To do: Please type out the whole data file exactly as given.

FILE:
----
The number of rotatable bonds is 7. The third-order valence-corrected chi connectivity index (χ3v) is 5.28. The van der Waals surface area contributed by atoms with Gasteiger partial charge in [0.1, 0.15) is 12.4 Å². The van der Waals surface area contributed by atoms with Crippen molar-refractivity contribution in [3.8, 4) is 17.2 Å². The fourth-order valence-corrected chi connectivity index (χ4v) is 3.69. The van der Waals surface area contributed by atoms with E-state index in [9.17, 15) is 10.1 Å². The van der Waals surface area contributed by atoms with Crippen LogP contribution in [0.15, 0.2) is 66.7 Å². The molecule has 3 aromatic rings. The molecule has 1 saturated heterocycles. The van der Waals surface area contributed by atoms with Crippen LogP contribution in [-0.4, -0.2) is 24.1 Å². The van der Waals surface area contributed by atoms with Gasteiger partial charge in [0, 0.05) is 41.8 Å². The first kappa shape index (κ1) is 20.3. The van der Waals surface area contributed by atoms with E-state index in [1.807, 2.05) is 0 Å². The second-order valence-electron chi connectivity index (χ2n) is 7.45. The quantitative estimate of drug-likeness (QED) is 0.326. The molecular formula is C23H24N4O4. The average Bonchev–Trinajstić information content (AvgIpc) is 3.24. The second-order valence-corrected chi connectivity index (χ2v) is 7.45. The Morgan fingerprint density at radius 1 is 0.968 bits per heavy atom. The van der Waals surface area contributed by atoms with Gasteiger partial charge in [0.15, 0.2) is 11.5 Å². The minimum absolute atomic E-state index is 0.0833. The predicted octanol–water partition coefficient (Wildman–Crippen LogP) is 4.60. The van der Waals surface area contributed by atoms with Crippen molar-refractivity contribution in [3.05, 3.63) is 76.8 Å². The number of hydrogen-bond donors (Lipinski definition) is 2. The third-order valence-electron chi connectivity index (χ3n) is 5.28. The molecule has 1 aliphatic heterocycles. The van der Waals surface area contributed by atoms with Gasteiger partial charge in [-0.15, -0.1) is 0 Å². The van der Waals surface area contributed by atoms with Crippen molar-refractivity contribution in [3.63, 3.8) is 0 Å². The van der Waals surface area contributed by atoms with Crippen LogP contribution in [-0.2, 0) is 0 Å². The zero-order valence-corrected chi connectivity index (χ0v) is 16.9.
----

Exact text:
The number of rotatable bonds is 7. The third-order valence-corrected chi connectivity index (χ3v) is 5.28. The van der Waals surface area contributed by atoms with Gasteiger partial charge in [0.1, 0.15) is 12.4 Å². The van der Waals surface area contributed by atoms with Crippen molar-refractivity contribution in [3.8, 4) is 17.2 Å². The fourth-order valence-corrected chi connectivity index (χ4v) is 3.69. The van der Waals surface area contributed by atoms with E-state index in [9.17, 15) is 10.1 Å². The van der Waals surface area contributed by atoms with Crippen LogP contribution in [0.15, 0.2) is 66.7 Å². The molecule has 3 aromatic rings. The molecule has 1 saturated heterocycles. The van der Waals surface area contributed by atoms with Crippen LogP contribution in [-0.4, -0.2) is 24.1 Å². The van der Waals surface area contributed by atoms with Gasteiger partial charge in [0, 0.05) is 41.8 Å². The first kappa shape index (κ1) is 20.3. The van der Waals surface area contributed by atoms with E-state index in [1.807, 2.05) is 0 Å². The second-order valence-electron chi connectivity index (χ2n) is 7.45. The quantitative estimate of drug-likeness (QED) is 0.326. The molecular formula is C23H24N4O4. The average Bonchev–Trinajstić information content (AvgIpc) is 3.24. The second-order valence-corrected chi connectivity index (χ2v) is 7.45. The Morgan fingerprint density at radius 1 is 0.968 bits per heavy atom. The van der Waals surface area contributed by atoms with Gasteiger partial charge in [0.15, 0.2) is 11.5 Å². The minimum absolute atomic E-state index is 0.0833. The predicted octanol–water partition coefficient (Wildman–Crippen LogP) is 4.60. The van der Waals surface area contributed by atoms with Crippen molar-refractivity contribution in [3.05, 3.63) is 76.8 Å². The number of hydrogen-bond donors (Lipinski definition) is 2. The third-order valence-electron chi connectivity index (χ3n) is 5.28. The molecule has 1 aliphatic heterocycles. The van der Waals surface area contributed by atoms with Gasteiger partial charge in [-0.15, -0.1) is 0 Å². The van der Waals surface area contributed by atoms with Crippen molar-refractivity contribution in [3.63, 3.8) is 0 Å². The van der Waals surface area contributed by atoms with Crippen LogP contribution in [-0.2, 0) is 0 Å². The zero-order valence-corrected chi connectivity index (χ0v) is 16.9.